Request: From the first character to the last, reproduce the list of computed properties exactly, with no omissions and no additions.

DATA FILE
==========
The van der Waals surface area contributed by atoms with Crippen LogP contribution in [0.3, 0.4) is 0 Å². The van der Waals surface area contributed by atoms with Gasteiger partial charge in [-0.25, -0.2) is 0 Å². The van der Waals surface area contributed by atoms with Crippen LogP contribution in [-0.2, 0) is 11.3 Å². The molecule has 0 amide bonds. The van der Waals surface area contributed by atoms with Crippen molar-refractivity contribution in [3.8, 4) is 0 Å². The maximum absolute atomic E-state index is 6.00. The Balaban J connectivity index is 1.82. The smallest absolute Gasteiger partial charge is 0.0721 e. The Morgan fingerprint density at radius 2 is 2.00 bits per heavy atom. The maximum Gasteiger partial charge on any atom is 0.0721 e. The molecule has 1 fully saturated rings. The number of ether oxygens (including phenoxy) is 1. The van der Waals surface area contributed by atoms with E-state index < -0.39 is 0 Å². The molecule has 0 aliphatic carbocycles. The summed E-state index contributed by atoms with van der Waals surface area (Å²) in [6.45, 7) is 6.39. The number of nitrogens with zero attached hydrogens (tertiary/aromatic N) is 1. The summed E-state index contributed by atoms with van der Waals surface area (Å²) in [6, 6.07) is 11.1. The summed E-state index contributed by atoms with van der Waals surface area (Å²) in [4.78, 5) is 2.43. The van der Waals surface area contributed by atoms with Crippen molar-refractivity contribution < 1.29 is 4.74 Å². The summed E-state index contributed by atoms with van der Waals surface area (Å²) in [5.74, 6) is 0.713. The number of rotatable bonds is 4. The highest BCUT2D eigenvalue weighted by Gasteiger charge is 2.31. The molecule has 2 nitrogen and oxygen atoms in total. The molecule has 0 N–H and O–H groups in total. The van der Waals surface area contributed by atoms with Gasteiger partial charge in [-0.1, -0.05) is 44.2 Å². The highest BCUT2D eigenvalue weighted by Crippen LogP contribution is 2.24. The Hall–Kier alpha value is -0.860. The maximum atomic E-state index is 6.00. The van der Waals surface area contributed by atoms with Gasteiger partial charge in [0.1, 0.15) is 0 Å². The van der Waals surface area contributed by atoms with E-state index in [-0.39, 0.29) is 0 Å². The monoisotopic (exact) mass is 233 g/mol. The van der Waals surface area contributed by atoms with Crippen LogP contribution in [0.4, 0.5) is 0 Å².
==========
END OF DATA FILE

The van der Waals surface area contributed by atoms with Crippen LogP contribution in [0.3, 0.4) is 0 Å². The van der Waals surface area contributed by atoms with Gasteiger partial charge in [-0.25, -0.2) is 0 Å². The van der Waals surface area contributed by atoms with Crippen LogP contribution in [-0.2, 0) is 11.3 Å². The molecule has 0 amide bonds. The van der Waals surface area contributed by atoms with Crippen molar-refractivity contribution in [3.8, 4) is 0 Å². The maximum absolute atomic E-state index is 6.00. The Balaban J connectivity index is 1.82. The smallest absolute Gasteiger partial charge is 0.0721 e. The Morgan fingerprint density at radius 2 is 2.00 bits per heavy atom. The maximum Gasteiger partial charge on any atom is 0.0721 e. The molecule has 1 fully saturated rings. The number of ether oxygens (including phenoxy) is 1. The van der Waals surface area contributed by atoms with E-state index < -0.39 is 0 Å². The molecule has 0 aliphatic carbocycles. The summed E-state index contributed by atoms with van der Waals surface area (Å²) in [6.45, 7) is 6.39. The number of nitrogens with zero attached hydrogens (tertiary/aromatic N) is 1. The summed E-state index contributed by atoms with van der Waals surface area (Å²) in [6, 6.07) is 11.1. The summed E-state index contributed by atoms with van der Waals surface area (Å²) in [4.78, 5) is 2.43. The van der Waals surface area contributed by atoms with Crippen molar-refractivity contribution < 1.29 is 4.74 Å². The summed E-state index contributed by atoms with van der Waals surface area (Å²) in [5.74, 6) is 0.713. The number of rotatable bonds is 4. The highest BCUT2D eigenvalue weighted by Gasteiger charge is 2.31. The molecule has 2 nitrogen and oxygen atoms in total. The molecule has 0 N–H and O–H groups in total. The van der Waals surface area contributed by atoms with Gasteiger partial charge in [-0.1, -0.05) is 44.2 Å². The highest BCUT2D eigenvalue weighted by Crippen LogP contribution is 2.24. The Hall–Kier alpha value is -0.860. The maximum atomic E-state index is 6.00. The van der Waals surface area contributed by atoms with Gasteiger partial charge in [0.1, 0.15) is 0 Å². The van der Waals surface area contributed by atoms with E-state index in [-0.39, 0.29) is 0 Å². The monoisotopic (exact) mass is 233 g/mol. The van der Waals surface area contributed by atoms with Crippen LogP contribution in [0.4, 0.5) is 0 Å².